Bryant: Increase repair funding



By Bobby Harrison

Daily Journal Jackson Bureau

JACKSON – Gov. Phil Bryant is proposing the state increase spending on repair and renovation while incurring less debt for construction needs.

In his budget proposal to be presented to the 2014 Legislature in January, the first-term Republican governor proposes dedicating $70 million “for capital needs” at universities, community colleges and on state office buildings.

The money would be used to fund repair and renovation projects. In the past, as legislators and the governor dealt with budget constraints, such projects often were financed through the sale of bonds that were sold off over time, often 20 years.

State officials have long conceded that it did not make sense to fund such projects through bonds that often took longer to pay off than the repairs lasted.

Bryant is proposing that general funds be set aside each year for such projects and that the fund be increased $5 million annually until it reaches $90 million.



Bryant said the adoption of the first year of the proposal “is projected to save the state nearly $45 million in debt service costs as a result of bond avoidance. If fully implemented, the five-year plan is projected to save Mississippi more than $256 million in debt service as a result of bond avoidance.”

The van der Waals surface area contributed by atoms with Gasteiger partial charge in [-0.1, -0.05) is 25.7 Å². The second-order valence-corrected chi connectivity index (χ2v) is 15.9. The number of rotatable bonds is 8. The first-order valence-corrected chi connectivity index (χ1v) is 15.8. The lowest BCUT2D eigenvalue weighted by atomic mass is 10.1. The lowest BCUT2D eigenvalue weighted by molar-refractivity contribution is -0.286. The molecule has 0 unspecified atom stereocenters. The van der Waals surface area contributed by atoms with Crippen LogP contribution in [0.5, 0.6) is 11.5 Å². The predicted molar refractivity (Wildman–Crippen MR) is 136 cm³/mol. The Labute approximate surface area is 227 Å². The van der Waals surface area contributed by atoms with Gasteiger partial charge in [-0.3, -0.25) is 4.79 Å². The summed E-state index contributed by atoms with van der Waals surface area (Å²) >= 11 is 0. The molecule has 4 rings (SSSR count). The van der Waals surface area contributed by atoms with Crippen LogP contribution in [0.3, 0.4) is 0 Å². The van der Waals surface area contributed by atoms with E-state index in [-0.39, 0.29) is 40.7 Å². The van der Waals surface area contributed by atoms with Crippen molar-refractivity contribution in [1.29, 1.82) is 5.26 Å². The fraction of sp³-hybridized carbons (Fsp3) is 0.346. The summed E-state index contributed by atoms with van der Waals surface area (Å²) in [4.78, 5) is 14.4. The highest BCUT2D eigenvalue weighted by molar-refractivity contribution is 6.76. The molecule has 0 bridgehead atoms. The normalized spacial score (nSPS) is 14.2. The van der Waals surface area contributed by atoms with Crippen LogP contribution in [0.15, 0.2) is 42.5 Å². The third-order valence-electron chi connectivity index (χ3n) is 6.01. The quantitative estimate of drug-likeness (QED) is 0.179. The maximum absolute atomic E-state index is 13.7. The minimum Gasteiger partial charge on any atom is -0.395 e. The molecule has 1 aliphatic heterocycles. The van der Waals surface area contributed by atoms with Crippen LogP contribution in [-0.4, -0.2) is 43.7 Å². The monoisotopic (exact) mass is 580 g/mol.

In the past, Lt. Gov. Tate Reeves also has been an outspoken advocate of reducing the size of the annual bond bill approved by the Legislature.

In 2012, Reeves blocked passage of a bond bill because he thought it was too big.

Under Bryant’s five-year plan, the size of the cash fund would be increased to $90 million while the size of the bond bill for longer-term capital needs would be reduced from $210 million for the upcoming 2015 fiscal year, which starts in July, to $150 million in the 2019 fiscal year.

Bryant said annual bond issues of $150 million is “a sustainable level.”

During the 2013 session, the Legislature passed a bond package totaling $196 million. The bond bill passed by the 2013 Legislature also included language stating it was “the intent” of the Legislature to commit to three years of bonds at the level recommended by the Department of Finance and Administration for the universities.

The recommendation for DFA is for the Legislature to issue $92.4 million during the 2014 session and $68.6 million for the 2015 session for the institutions of higher learning for a total of $257.5 million, including the $96.5 million approved by the Legislature in 2013.

The bond projects include an expansion of the University of Mississippi Medical School in Jackson and a new science building at the main campus in Oxford. At Mississippi State, the projects include a library expansion.

The bond bills would be in addition to the cash Bryant wants to set aside for more routine repair and renovations.

Another major project the 2014 Legislature is expected to be asked to address through bonds is funds to complete construction of the Museum of Mississippi History and Mississippi Civil Rights Museum in Jackson.

The focus on a pay-as-you go approach for much of the state’s repair and renovations comes after Fitch credit rating agency earlier this month gave Mississippi’s bond rating a negative outlook. If Fitch dropped the state’s rating, it could result in higher interest rates to pay off debt.

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